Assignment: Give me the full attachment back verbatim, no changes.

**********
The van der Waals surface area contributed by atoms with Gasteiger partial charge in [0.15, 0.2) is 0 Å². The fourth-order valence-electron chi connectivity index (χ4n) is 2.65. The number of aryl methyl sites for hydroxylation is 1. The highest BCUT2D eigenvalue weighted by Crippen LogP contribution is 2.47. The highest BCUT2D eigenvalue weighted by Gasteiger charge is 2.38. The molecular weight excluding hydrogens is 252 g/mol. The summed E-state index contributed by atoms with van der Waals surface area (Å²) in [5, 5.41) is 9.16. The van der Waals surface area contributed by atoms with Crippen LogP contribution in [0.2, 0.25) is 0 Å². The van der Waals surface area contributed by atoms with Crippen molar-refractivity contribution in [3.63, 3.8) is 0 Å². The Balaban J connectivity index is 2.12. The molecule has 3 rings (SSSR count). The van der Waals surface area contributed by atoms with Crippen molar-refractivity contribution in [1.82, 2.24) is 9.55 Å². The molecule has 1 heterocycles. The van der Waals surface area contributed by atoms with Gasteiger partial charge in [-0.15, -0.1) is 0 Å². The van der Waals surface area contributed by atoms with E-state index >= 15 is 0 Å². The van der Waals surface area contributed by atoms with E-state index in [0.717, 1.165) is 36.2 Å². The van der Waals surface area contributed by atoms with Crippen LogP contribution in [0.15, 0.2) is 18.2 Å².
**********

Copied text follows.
The van der Waals surface area contributed by atoms with Gasteiger partial charge in [0.15, 0.2) is 0 Å². The fourth-order valence-electron chi connectivity index (χ4n) is 2.65. The number of aryl methyl sites for hydroxylation is 1. The highest BCUT2D eigenvalue weighted by Crippen LogP contribution is 2.47. The highest BCUT2D eigenvalue weighted by Gasteiger charge is 2.38. The molecular weight excluding hydrogens is 252 g/mol. The summed E-state index contributed by atoms with van der Waals surface area (Å²) in [5, 5.41) is 9.16. The van der Waals surface area contributed by atoms with Crippen LogP contribution in [0.2, 0.25) is 0 Å². The van der Waals surface area contributed by atoms with Crippen molar-refractivity contribution in [3.63, 3.8) is 0 Å². The Balaban J connectivity index is 2.12. The molecule has 3 rings (SSSR count). The van der Waals surface area contributed by atoms with Crippen molar-refractivity contribution in [1.82, 2.24) is 9.55 Å². The molecule has 1 heterocycles. The van der Waals surface area contributed by atoms with Gasteiger partial charge in [-0.15, -0.1) is 0 Å². The van der Waals surface area contributed by atoms with E-state index >= 15 is 0 Å². The van der Waals surface area contributed by atoms with E-state index in [0.717, 1.165) is 36.2 Å². The van der Waals surface area contributed by atoms with Crippen LogP contribution in [0.15, 0.2) is 18.2 Å².